When the New School's Center for Public Scholarship organized a two-day conference in New York on "The Fear of Art," it was impossible not to be moved. The subject was censorship, banning, and violence against art. Artists, curators, scholars, students, art lovers and freedom lovers came together to talk about fear, and freedom. The forces that animate the art of our time gathered to examine the forces that inhibit the art of our time. What could be more important?
I moderated a panel at the conference, introducing three distinguished thinkers: David Freedberg of Columbia University, Emily Braun of Hunter College and the CUNY Graduate Center, and Olaf Peters of Wittenberg University. Each of them studies actions against art, the fear and hate that motivate censorship and repression. Each of them has examined the ways that groups and governments use art and abuse it to advance their own politics and purposes. They each study the chasm between creative people and craven people.
I am struck, and was at the conference, by the way this subject stays with us, of how mindful we are of the oppression of art and artists. From Munich's "Degenerate Art" exhibition to "Monument Men," from the robbing of art to the return of art, we don't forget. The fall of the Afghan Buddhas, the burning of books, the toppling of statues, the gun shots, haunt us. They stay in our minds and memories. Scholars like these strive to understand such tragedies.
David Freedberg has written about the destruction of the colossal Buddhas in Afghanistan. He has said, "There is something about images that arouses both admiration and hostility, desire and revulsion." For him, the fact that so much art has been defaced and destroyed over time is evidence of the deep significance of art. As he has written, "Those people who seek to destroy art...testify to its very power... they acknowledge that works of art... enter our deepest feelings and rouse our deepest emotions." Freedberg depicts the fearsome history of defacements, the need censors have to control the lives of others, the search for thrill and attention, the intentionality, that motivate those who destroy art. His subject is censorship at its worst extremes.
For Emily Braun, the subject is censorship in daily life. She looks at the "moral compromises" that people make in the context of censorship. As she says, "The lines between unseemly cooperation, coercion, passive resistance and accommodation are not always clearly drawn." Using fascist Italy as the ground for her studies, Braun examines the "art and politics" that drive "fear of art" and that generate the "darkness," the threatening environments, within which artists, scholars and ordinary citizens must struggle to make moral choices, adaptations and compromises. She identifies an inescapable irony in the two meanings of the word collaboration: "creative unison," on the one hand, and "treacherous behavior" on the other. That ironic juxtaposition holds the range of behaviors that citizens face when censors threaten art, and them.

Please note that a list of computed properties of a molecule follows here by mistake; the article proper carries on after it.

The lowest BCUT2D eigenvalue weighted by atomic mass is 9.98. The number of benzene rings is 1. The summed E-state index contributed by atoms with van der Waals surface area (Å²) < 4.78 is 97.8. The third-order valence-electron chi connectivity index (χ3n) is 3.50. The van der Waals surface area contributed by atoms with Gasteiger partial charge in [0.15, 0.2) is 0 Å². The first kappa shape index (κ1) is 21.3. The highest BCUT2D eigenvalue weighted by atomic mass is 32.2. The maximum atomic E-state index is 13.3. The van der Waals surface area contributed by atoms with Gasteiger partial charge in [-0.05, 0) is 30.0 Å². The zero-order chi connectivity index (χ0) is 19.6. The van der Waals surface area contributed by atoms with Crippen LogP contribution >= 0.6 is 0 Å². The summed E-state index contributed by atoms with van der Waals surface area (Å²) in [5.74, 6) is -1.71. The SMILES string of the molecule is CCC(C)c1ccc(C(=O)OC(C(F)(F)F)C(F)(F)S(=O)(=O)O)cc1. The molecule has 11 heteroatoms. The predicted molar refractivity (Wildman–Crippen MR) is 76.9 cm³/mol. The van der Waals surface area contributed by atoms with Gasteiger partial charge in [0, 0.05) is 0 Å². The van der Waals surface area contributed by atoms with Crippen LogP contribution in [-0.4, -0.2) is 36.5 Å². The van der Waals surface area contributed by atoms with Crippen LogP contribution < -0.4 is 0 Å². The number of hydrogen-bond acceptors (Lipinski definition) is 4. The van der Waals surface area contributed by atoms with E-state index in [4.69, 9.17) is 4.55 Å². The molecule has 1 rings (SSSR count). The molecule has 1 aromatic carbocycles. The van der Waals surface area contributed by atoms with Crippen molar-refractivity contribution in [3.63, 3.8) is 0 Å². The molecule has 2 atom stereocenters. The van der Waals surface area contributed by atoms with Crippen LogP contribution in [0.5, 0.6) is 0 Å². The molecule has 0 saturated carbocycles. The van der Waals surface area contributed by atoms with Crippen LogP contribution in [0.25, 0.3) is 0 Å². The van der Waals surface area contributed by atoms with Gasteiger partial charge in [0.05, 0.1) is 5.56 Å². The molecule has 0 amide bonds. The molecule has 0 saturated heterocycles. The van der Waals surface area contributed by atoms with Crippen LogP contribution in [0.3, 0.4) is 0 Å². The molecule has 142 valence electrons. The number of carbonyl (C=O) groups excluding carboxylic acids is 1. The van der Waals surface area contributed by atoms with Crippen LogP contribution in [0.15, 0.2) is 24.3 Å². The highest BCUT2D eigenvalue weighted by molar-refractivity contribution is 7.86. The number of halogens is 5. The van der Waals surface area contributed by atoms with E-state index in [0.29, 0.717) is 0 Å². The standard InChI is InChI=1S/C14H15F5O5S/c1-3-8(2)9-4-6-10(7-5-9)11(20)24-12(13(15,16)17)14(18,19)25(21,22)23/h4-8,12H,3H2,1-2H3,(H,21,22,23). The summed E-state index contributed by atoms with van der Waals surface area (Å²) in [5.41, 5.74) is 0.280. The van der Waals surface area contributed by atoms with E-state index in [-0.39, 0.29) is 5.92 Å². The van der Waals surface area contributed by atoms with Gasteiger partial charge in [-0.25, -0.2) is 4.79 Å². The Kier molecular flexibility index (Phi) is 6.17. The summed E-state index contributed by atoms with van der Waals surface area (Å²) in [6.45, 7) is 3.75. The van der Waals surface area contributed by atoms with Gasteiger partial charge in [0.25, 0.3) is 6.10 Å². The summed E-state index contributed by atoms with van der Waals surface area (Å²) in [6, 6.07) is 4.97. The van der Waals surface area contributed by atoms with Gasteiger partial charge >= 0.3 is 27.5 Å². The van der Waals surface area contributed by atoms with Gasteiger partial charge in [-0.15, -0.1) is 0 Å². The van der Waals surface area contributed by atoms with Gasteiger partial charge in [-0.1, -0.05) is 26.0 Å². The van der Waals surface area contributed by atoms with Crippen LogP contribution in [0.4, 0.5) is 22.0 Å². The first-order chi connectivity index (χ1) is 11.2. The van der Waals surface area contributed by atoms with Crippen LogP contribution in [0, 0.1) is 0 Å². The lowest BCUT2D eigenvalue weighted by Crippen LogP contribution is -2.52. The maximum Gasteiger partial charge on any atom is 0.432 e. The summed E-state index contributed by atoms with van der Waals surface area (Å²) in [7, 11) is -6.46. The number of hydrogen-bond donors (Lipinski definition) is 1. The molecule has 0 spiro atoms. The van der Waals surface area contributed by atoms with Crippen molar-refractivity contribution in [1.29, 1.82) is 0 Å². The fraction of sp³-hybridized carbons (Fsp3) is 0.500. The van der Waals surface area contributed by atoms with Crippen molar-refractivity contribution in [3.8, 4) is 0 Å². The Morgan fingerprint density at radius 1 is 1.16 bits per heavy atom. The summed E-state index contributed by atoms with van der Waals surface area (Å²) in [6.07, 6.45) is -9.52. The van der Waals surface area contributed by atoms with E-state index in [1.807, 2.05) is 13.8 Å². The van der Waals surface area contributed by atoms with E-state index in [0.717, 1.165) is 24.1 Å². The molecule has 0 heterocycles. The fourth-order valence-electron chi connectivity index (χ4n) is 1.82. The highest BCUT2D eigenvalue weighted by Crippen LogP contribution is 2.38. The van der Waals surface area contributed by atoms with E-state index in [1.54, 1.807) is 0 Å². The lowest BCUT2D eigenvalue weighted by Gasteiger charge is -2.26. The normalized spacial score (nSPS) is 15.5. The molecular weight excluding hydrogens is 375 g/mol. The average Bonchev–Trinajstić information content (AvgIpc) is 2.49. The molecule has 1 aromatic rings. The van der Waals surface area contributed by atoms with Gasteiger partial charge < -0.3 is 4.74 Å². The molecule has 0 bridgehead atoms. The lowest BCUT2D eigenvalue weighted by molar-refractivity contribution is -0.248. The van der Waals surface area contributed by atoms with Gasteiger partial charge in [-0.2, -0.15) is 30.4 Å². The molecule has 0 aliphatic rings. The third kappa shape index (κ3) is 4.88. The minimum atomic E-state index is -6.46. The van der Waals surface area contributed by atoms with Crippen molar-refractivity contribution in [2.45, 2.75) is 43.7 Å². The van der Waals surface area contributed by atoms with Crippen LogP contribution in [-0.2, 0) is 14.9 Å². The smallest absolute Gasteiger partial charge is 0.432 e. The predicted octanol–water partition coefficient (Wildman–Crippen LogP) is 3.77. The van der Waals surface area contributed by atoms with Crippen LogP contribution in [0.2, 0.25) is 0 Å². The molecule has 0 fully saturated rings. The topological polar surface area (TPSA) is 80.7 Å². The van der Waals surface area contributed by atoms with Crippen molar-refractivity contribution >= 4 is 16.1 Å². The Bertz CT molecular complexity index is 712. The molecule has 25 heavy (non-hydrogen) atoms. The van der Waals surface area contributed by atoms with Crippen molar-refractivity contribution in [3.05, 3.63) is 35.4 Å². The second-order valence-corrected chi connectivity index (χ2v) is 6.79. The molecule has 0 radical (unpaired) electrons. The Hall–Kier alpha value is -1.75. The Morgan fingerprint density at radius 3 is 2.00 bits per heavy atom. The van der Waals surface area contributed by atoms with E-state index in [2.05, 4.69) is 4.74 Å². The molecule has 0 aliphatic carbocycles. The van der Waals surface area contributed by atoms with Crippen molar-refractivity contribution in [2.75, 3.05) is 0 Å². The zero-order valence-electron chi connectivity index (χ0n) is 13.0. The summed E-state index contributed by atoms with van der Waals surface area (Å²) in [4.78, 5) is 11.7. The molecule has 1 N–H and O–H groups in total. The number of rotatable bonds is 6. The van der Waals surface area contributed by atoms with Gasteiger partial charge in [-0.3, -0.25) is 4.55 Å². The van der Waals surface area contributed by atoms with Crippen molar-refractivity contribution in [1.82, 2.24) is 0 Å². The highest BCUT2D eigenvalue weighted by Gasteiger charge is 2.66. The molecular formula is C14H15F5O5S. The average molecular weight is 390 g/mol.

Olaf Peters examines censorship in official life. "The use of art, the instrumentalization of art as propaganda" is his subject, in his research and in his recent curation, the remounting at the Neue Galerie in New York, of the Nazis' "Degenerate Art" exhibition. The original exhibition in 1937 was intended by the Nazis to market their "values" by denigrating those of others as evidenced in their art. In reexamining the show, Peters is concerned with art as political instrument, the ways in which it is appropriated to advance regimes and curb resistance. The horror is that the arts can be so twisted, used for controlling allegiances rather than for freeing ideas and expression. Peters' examination reminds us that censorship and banning can themselves create "Fear of Art," because failure to heed the censors, to follow them, can be harmful, even fatal, to a citizenry.
The three presentations inspired pressing questions and comments from the audience at the New School. One commentator said that critics today are often accused of being censors, which discourages opinion and even scholarship. There were questions about the "ameliorative possibilities of art," the use of art for social change, because such uses can stimulate detractors and dissenters. A questioner asked how we can learn to respect the work of artists who are cautious in fearsome political situations, noting that we tend to support and laud the bold ones. There were questions about the extent to which commercial relationships and requirements constitute a kind of censorship. There was, overall, an interest in the curbs, controls, the censoriousness, that exist even in the lands of free expression.
I left this conversation knowing that we need much more conversation, in more places, by more of us. The "Fear of Art" is instilled by bigots, ruffians and extremists. To redress it, to support creativity and outspokenness, to encourage diversity of beliefs and behaviors, we need vigilance and education. This conference was an inspiring example of just what we need. We are fortunate that its full proceedings will appear in a special issue of Social Research this spring.